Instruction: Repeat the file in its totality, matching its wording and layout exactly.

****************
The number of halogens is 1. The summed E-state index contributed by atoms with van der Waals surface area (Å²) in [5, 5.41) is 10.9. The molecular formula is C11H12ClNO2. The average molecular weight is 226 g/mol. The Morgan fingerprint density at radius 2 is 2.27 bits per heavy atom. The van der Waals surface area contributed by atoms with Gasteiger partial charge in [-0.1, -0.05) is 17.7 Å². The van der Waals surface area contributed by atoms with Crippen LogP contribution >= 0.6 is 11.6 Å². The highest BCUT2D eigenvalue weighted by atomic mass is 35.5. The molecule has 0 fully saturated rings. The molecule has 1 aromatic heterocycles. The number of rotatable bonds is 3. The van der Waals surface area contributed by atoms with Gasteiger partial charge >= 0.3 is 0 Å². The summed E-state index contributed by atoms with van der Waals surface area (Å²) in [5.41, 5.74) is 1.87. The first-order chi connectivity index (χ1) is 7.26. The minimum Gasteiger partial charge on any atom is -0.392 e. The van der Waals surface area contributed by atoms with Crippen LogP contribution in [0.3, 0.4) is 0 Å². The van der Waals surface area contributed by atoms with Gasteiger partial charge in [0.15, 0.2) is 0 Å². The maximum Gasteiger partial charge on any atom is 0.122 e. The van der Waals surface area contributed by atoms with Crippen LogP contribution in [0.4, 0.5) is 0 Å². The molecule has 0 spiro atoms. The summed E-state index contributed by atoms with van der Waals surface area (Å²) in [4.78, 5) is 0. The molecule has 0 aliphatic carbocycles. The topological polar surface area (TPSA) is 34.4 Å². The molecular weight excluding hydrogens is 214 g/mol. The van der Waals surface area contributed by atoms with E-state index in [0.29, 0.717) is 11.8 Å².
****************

The number of halogens is 1. The summed E-state index contributed by atoms with van der Waals surface area (Å²) in [5, 5.41) is 10.9. The molecular formula is C11H12ClNO2. The average molecular weight is 226 g/mol. The Morgan fingerprint density at radius 2 is 2.27 bits per heavy atom. The van der Waals surface area contributed by atoms with Gasteiger partial charge in [-0.1, -0.05) is 17.7 Å². The van der Waals surface area contributed by atoms with Crippen LogP contribution >= 0.6 is 11.6 Å². The highest BCUT2D eigenvalue weighted by atomic mass is 35.5. The molecule has 0 fully saturated rings. The molecule has 1 aromatic heterocycles. The number of rotatable bonds is 3. The van der Waals surface area contributed by atoms with Gasteiger partial charge >= 0.3 is 0 Å². The summed E-state index contributed by atoms with van der Waals surface area (Å²) in [5.41, 5.74) is 1.87. The first-order chi connectivity index (χ1) is 7.26. The minimum Gasteiger partial charge on any atom is -0.392 e. The van der Waals surface area contributed by atoms with Crippen LogP contribution in [0.3, 0.4) is 0 Å². The van der Waals surface area contributed by atoms with Gasteiger partial charge in [0.15, 0.2) is 0 Å². The maximum Gasteiger partial charge on any atom is 0.122 e. The van der Waals surface area contributed by atoms with Crippen LogP contribution in [0.4, 0.5) is 0 Å². The molecule has 0 spiro atoms. The summed E-state index contributed by atoms with van der Waals surface area (Å²) in [4.78, 5) is 0. The molecule has 0 aliphatic carbocycles. The topological polar surface area (TPSA) is 34.4 Å². The molecular weight excluding hydrogens is 214 g/mol. The van der Waals surface area contributed by atoms with E-state index in [0.29, 0.717) is 11.8 Å².